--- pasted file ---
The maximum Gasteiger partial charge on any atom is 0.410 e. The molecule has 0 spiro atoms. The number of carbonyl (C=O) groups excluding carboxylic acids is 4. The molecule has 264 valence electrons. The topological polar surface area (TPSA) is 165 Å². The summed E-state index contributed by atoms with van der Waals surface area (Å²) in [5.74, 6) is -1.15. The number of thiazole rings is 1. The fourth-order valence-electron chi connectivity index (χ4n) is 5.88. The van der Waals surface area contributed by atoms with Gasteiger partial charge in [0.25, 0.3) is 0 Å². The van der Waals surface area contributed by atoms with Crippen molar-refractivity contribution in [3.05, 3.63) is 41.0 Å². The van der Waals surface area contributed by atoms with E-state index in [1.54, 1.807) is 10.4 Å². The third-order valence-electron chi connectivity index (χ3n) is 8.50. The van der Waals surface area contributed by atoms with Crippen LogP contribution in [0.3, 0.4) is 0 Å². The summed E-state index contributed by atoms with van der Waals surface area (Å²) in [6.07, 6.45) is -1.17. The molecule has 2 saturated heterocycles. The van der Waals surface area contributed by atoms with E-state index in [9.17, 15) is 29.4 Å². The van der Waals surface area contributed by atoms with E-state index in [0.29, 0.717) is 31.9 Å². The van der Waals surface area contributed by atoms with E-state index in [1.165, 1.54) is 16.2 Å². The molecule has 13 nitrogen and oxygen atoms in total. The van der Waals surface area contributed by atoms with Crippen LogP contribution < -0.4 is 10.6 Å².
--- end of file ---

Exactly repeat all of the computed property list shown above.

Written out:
The maximum Gasteiger partial charge on any atom is 0.410 e. The molecule has 0 spiro atoms. The number of carbonyl (C=O) groups excluding carboxylic acids is 4. The molecule has 264 valence electrons. The topological polar surface area (TPSA) is 165 Å². The summed E-state index contributed by atoms with van der Waals surface area (Å²) in [5.74, 6) is -1.15. The number of thiazole rings is 1. The fourth-order valence-electron chi connectivity index (χ4n) is 5.88. The van der Waals surface area contributed by atoms with Gasteiger partial charge in [0.25, 0.3) is 0 Å². The van der Waals surface area contributed by atoms with Crippen molar-refractivity contribution in [3.05, 3.63) is 41.0 Å². The van der Waals surface area contributed by atoms with E-state index in [1.54, 1.807) is 10.4 Å². The third-order valence-electron chi connectivity index (χ3n) is 8.50. The van der Waals surface area contributed by atoms with Crippen LogP contribution in [0.3, 0.4) is 0 Å². The summed E-state index contributed by atoms with van der Waals surface area (Å²) in [6.07, 6.45) is -1.17. The molecule has 2 saturated heterocycles. The van der Waals surface area contributed by atoms with E-state index in [9.17, 15) is 29.4 Å². The van der Waals surface area contributed by atoms with E-state index in [0.29, 0.717) is 31.9 Å². The van der Waals surface area contributed by atoms with E-state index in [1.165, 1.54) is 16.2 Å². The molecule has 13 nitrogen and oxygen atoms in total. The van der Waals surface area contributed by atoms with Crippen LogP contribution < -0.4 is 10.6 Å².